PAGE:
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Tips about Alcohol When Experiencing a Loss of Libido

A woman's sex drive can noticeably diminish during menopause. It can be frustrating for women as they try to come to terms with having little or no desire to be physically active with their partner.

Tips about Alcohol When Experiencing a Loss of Libido1

Estrogen, progesterone, and testosterone all play a vital role in regulating a woman's sexual desire, so when production of these hormones is disrupted, so too are all related sexual functions. Read on to find out more about alcohol's effects on the problem and how to treat a loss of libido.

Alcohol and Loss of Libido

All symptoms of menopause can be made considerably worse by drinking alcohol, and it is no different for a low sex drive. Alcohol can affect libido by:

Decreasing circulation

When a woman drinks more than the recommended amount of alcohol, her heart needs to work harder to circulate the blood because alcohol often constricts blood vessels. This means that circulation decreases and blood isn't able to reach the genital area as quickly or as effectively. However, decreased circulation can also lengthen arousal time.

Lowering hormone production

Tips about Alcohol When Experiencing a Loss of Libido2

When alcohol is drunk in excess, the production of testosterone is negatively affected. When there is too much alcohol in the system, the body focuses on trying to breakdown the alcohol so that it can pass through the body. The enzymes that do this are the same enzymes that are required for testosterone production. The amount of cortisol, the stress hormone, also increases after alcohol consumption, and this makes production of all three primary sex hormones more difficult.

Making climax harder to achieve

A decrease in testosterone, estrogen, and progesterone dampens libido, which also means regulation of the sexual organs and sexual systems lessens, so climax becomes harder to reach.

Decreasing vaginal lubrication

A shortage or imbalance of hormones means sexual functions don't work as well as they should. Natural lubrication in the vagina is likely to decrease during menopause due to estrogen deficiency. Using water-based lubricants however, can make sex more pleasurable.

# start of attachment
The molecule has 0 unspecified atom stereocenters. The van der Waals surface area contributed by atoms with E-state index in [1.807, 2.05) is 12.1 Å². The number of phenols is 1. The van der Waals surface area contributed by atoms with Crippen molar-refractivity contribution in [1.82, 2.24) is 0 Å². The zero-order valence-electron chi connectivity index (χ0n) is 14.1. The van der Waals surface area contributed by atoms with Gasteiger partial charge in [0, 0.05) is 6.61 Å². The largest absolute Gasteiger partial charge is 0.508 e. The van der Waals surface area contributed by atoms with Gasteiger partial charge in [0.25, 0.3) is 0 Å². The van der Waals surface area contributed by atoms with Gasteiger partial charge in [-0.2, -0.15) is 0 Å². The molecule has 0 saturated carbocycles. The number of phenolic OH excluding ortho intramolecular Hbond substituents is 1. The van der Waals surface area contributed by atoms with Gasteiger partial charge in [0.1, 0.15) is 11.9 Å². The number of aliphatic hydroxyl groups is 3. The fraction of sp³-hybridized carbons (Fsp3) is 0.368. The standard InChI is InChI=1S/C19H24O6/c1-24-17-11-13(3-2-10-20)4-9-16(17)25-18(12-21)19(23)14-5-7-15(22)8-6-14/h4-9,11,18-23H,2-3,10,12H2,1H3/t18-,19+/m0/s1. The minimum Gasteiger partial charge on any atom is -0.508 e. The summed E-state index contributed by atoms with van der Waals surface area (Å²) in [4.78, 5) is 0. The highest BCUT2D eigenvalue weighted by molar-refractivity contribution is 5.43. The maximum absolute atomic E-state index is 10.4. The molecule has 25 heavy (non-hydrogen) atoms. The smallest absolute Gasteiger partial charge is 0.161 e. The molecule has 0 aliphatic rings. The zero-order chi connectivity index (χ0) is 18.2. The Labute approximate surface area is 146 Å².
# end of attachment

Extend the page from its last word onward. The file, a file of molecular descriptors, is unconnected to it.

More Information about Treating a Loss of Libido

Because of alcohol's negative effects on sex drive, moderating or eliminating your alcohol intake is one of the many lifestyle adjustments you can make to treat a decreased libido. Staying hydrated, eating a balanced diet, exercising regularly, and avoiding tobacco can also help. Coupling these lifestyle changes with a hormone-regulating herbal supplement is often the most effective way of combating this common menopause symptom. Only in severe and persistent cases medications are taken.

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Female Libido Problems

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Sources:
  • Studd, John. "Loss of Libido and Menopause". The Management of Menopause. Annual Review 1998. Partenon Publishing.
  • Channon L.D and Ballinger S.E. "Some Aspects of Sexuality and Vaginal Symptoms during Menopause and their Relation to Anxiety and Depression". British Journal of Medical Psychology. June 1986. 59 (2): 173-80.
  • Sarell, Philip, M.D. "Psychosexual effects of menopause: Role of androgens". American Journal of Obstetrics & Gynecology. March 1999. 180: 3S-II.